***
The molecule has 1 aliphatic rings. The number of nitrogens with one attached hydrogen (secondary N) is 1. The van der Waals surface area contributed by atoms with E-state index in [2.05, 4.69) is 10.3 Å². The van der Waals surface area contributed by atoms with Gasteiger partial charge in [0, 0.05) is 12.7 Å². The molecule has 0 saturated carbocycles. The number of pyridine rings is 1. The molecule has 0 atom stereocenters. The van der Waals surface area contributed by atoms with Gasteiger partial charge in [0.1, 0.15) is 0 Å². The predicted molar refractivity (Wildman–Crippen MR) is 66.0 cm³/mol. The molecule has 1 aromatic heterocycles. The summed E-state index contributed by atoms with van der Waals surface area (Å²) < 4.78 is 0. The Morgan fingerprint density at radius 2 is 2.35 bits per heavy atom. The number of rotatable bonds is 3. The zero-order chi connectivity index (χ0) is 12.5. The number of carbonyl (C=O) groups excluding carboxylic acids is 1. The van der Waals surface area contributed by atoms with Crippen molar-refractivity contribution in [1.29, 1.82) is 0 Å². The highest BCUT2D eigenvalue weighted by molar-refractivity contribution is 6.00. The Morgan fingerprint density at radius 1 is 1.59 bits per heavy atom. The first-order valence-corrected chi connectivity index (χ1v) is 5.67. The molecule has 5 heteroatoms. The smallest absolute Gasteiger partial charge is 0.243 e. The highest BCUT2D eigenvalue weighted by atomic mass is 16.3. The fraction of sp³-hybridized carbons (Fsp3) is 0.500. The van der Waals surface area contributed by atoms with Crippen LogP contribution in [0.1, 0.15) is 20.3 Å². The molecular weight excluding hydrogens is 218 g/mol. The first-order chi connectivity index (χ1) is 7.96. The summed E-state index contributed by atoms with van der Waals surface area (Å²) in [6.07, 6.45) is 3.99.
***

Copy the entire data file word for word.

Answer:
The molecule has 1 aliphatic rings. The number of nitrogens with one attached hydrogen (secondary N) is 1. The van der Waals surface area contributed by atoms with E-state index in [2.05, 4.69) is 10.3 Å². The van der Waals surface area contributed by atoms with Gasteiger partial charge in [0, 0.05) is 12.7 Å². The molecule has 0 saturated carbocycles. The number of pyridine rings is 1. The molecule has 0 atom stereocenters. The van der Waals surface area contributed by atoms with Gasteiger partial charge in [0.1, 0.15) is 0 Å². The predicted molar refractivity (Wildman–Crippen MR) is 66.0 cm³/mol. The molecule has 1 aromatic heterocycles. The summed E-state index contributed by atoms with van der Waals surface area (Å²) < 4.78 is 0. The Morgan fingerprint density at radius 2 is 2.35 bits per heavy atom. The number of rotatable bonds is 3. The zero-order chi connectivity index (χ0) is 12.5. The number of carbonyl (C=O) groups excluding carboxylic acids is 1. The van der Waals surface area contributed by atoms with Crippen molar-refractivity contribution in [1.29, 1.82) is 0 Å². The highest BCUT2D eigenvalue weighted by molar-refractivity contribution is 6.00. The Morgan fingerprint density at radius 1 is 1.59 bits per heavy atom. The first-order valence-corrected chi connectivity index (χ1v) is 5.67. The molecule has 5 heteroatoms. The smallest absolute Gasteiger partial charge is 0.243 e. The highest BCUT2D eigenvalue weighted by atomic mass is 16.3. The fraction of sp³-hybridized carbons (Fsp3) is 0.500. The van der Waals surface area contributed by atoms with Crippen LogP contribution in [0.1, 0.15) is 20.3 Å². The molecular weight excluding hydrogens is 218 g/mol. The first-order chi connectivity index (χ1) is 7.96. The summed E-state index contributed by atoms with van der Waals surface area (Å²) in [6.07, 6.45) is 3.99.